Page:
“As I’m walking up, there was a, somewhat, overweight guy standing outside drinking a soda. As I walk by he says “Hi.” I do a double-take and realize it’s a former employee, Bob or Bruce, who had quit a month or two earlier due to stress. I didn’t recognize him, I think he had suffered a breakdown and became homeless. I stopped and talked to him for a moment and he stared through me. I asked him what he was up to and he said he needed a job. I nodded and said times were hard. He said he wanted to work in the McDonald’s parking lot as an attorney. I said, “What?” He said he could walk around the lot and find things that were potential lawsuits, things that people could slip on, etc. I looked at him for a few seconds and wished him good luck with that and he yelled back “Looking for a job!”

When I ordered our food that morning I mentioned to the cashier that I was talking to their former co-worker out front and the cashier shook his head and said: “He’s changed.” Yeah, he sure did.”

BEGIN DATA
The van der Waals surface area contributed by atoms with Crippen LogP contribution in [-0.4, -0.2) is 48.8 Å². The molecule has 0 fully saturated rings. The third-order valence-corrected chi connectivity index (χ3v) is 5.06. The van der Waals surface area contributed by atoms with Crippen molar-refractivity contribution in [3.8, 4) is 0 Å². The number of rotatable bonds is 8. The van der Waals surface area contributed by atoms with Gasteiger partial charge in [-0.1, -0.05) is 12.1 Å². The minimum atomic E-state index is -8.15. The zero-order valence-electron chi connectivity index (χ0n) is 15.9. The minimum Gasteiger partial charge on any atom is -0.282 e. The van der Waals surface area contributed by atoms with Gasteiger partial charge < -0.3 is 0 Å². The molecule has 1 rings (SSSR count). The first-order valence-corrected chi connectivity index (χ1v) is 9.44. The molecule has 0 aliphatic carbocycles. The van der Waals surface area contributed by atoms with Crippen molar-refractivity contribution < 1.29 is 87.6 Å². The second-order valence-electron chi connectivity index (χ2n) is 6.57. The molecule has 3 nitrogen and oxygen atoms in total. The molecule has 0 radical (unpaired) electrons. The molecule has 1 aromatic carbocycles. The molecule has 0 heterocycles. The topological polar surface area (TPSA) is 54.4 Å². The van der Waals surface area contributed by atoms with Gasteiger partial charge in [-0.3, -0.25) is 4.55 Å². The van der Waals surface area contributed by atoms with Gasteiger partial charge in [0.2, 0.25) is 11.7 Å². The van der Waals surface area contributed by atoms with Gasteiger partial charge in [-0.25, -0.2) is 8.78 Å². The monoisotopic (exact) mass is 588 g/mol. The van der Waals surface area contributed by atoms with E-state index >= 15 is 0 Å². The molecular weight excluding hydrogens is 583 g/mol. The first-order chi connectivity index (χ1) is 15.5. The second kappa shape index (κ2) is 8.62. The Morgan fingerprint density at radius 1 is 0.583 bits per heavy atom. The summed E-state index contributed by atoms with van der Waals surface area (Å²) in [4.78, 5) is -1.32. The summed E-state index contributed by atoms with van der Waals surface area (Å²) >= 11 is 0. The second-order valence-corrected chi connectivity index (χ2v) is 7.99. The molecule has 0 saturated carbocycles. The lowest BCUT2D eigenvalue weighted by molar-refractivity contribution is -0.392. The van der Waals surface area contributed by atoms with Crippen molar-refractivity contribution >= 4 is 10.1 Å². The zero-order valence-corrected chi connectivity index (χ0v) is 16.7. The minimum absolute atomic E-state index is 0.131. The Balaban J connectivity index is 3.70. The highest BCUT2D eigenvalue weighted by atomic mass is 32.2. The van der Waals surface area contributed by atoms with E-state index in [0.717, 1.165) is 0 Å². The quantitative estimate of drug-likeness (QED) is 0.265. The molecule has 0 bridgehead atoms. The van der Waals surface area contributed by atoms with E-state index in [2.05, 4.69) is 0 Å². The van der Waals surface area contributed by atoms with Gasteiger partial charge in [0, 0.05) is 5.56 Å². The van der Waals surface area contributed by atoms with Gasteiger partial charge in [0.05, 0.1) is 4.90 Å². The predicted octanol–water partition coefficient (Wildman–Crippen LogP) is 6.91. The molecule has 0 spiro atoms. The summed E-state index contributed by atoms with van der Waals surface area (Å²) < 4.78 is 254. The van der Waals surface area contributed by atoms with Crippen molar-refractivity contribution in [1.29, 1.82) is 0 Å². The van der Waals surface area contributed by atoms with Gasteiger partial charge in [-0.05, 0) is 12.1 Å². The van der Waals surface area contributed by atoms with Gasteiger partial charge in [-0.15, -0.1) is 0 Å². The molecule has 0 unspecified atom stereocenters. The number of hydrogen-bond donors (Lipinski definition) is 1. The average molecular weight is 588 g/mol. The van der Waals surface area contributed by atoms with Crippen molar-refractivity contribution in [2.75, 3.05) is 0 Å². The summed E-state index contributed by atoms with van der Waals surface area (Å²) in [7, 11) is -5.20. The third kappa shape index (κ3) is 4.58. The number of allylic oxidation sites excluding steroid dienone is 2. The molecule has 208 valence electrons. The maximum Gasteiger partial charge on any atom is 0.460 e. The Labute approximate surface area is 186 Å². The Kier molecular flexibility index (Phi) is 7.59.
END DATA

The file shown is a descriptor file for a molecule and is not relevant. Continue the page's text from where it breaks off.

It’s situations like this that made me want to write about the actual people that are out there. The news gives us statistics about homelessness, and stories of people being arrested for feeding those on the street and occasionally an aerial shot of Skid Row, but we don’t know anything about the people. Just as we don’t know anything about the behaviors or eating habits of the animals at the zoo. Am I comparing the homeless to the animals at the zoo? Of course not. But much like the animals, most people like the homeless at arm's length.

As I was pulling the ideas and stories together, I really made a concentrated effort to walk around more and remember faces. Stream different stories together that involve the same people.

Another experience I had that was so peaceful, that it almost felt mystical, I included in Broken:

“On October 31, 2009, I took my son to breakfast at McDonald’s on Vanowen and Balboa. It was empty, quiet and the playground was open for him.

As a regular breakfast consumer of McDonald’s I get used to people panhandling. If I eat deeper into Van Nuys most people bypass me, thinking I don’t know Spanish, so they walk on.

I give change, or, on occasion, they just want my coffee cup before it’s thrown away.

On Sunday, I see a guy walk in; he looks like the mountain man from The Oak Ridge Boys. A little roughed up, but not dirty. Boots seemed clean. He didn’t seem to order; he placed his travel roll in a booth, and kind of walked around.